Although the NBA has put a plan in place to finish out the 2019-20 regular season and playoffs, they have shifted their focus on addressing player concerns regarding whether or not the return is taking away from the real issues at hand.
As the leaders of the players’ coalition, Brooklyn Nets guard Kyrie Irving and Los Angeles Lakers guard Avery Bradley have been among the most outspoken players when it comes to keeping the fight against racial injustice and police brutality going.
While significant efforts have been made to ensure that the NBA shows its solidarity with the black community, there are still those that feel now is not the right time for basketball to make its way to the forefront of the conversation.
Fellow peers have expressed their support for those that have brought attention to the prospect of the the NBA serving as a distraction. Of course, there is also a faction of players that are adamant about the benefits of using the league’s platform to continue to shine a light on the issues.
According to ESPN’s Malika Andrews and Adrian Wojnarowski, Bradley feels it is going to take a united effort from players and owners to ensure that true change is being made:
Bradley expressed support for NBA players wanting to use platforms in Orlando to speak on issues of systemic racism, but said his group believes those efforts would have greater impact with “our owners’ help.”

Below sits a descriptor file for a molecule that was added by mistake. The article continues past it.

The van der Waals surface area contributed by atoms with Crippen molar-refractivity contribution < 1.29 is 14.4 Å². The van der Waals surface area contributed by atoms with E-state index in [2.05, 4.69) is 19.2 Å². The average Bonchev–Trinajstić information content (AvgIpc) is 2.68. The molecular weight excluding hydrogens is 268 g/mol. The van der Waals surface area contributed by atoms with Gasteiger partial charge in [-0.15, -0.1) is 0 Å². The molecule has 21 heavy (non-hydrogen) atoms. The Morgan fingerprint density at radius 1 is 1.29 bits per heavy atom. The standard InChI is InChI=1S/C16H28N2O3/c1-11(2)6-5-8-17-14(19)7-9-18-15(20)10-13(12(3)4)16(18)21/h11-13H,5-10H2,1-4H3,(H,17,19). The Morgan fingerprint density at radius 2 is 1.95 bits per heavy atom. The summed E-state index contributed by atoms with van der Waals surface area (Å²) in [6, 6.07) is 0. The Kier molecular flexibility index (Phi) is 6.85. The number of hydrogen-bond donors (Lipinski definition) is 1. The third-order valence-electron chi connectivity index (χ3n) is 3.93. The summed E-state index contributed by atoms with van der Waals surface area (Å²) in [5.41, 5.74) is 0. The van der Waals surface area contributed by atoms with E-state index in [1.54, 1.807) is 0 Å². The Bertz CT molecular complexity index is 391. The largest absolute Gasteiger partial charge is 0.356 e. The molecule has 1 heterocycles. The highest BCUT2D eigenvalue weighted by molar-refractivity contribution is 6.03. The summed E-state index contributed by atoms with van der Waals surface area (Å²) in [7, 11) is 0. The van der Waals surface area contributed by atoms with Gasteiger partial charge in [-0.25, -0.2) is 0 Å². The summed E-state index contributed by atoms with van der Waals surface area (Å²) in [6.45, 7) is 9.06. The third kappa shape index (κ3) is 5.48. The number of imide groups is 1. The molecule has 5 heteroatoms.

“Regardless of how much media coverage will be received, talking and raising awareness about social injustice isn’t enough,” Bradley told ESPN. “Are we that self-centered to believe no one in the world is aware of racism right now? That as athletes, we solve the real issues by using our platforms to speak?
“We don’t need to say more. We need to find a way to achieve more. Protesting during an anthem, wearing T-shirts is great, but we need to see real actions being put in to the works.”
The NBA has always voiced its support for players using their platforms to address the systemic issues plaguing society today. However, Bradley is now calling them out to take on a more active role in helping to spark change rather than putting the onus on players themselves.
Bradley has also expressed a desire for the league usher in some improvement with representation in front offices to better reflect that of the players. If the NBA hopes to move forward with their plans to finish the season at Walt Disney World Resort in Orlando, Florida, without any more setbacks, then they will need to show they are willing to gain back their players.